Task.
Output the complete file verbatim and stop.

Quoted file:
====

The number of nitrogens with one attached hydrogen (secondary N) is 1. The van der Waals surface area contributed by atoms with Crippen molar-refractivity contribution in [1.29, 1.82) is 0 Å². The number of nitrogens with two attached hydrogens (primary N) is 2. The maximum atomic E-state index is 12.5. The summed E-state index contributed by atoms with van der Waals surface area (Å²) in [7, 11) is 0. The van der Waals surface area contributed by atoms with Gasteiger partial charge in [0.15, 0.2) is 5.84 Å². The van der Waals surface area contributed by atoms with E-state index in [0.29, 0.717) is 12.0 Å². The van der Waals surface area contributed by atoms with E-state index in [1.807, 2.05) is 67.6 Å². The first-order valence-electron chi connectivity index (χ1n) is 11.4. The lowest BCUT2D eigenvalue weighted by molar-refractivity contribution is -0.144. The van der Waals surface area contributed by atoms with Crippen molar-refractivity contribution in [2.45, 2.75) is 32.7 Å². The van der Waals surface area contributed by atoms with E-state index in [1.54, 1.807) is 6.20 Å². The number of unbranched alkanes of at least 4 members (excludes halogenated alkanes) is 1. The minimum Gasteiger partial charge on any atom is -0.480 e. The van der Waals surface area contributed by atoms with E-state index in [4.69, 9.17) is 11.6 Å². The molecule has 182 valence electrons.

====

The number of nitrogens with one attached hydrogen (secondary N) is 1. The van der Waals surface area contributed by atoms with Crippen molar-refractivity contribution in [1.29, 1.82) is 0 Å². The number of nitrogens with two attached hydrogens (primary N) is 2. The maximum atomic E-state index is 12.5. The summed E-state index contributed by atoms with van der Waals surface area (Å²) in [7, 11) is 0. The van der Waals surface area contributed by atoms with Gasteiger partial charge in [0.15, 0.2) is 5.84 Å². The van der Waals surface area contributed by atoms with E-state index in [0.29, 0.717) is 12.0 Å². The van der Waals surface area contributed by atoms with E-state index in [1.807, 2.05) is 67.6 Å². The first-order valence-electron chi connectivity index (χ1n) is 11.4. The lowest BCUT2D eigenvalue weighted by molar-refractivity contribution is -0.144. The van der Waals surface area contributed by atoms with Crippen molar-refractivity contribution in [2.45, 2.75) is 32.7 Å². The van der Waals surface area contributed by atoms with E-state index in [1.54, 1.807) is 6.20 Å². The number of unbranched alkanes of at least 4 members (excludes halogenated alkanes) is 1. The minimum Gasteiger partial charge on any atom is -0.480 e. The van der Waals surface area contributed by atoms with E-state index in [4.69, 9.17) is 11.6 Å². The molecule has 182 valence electrons.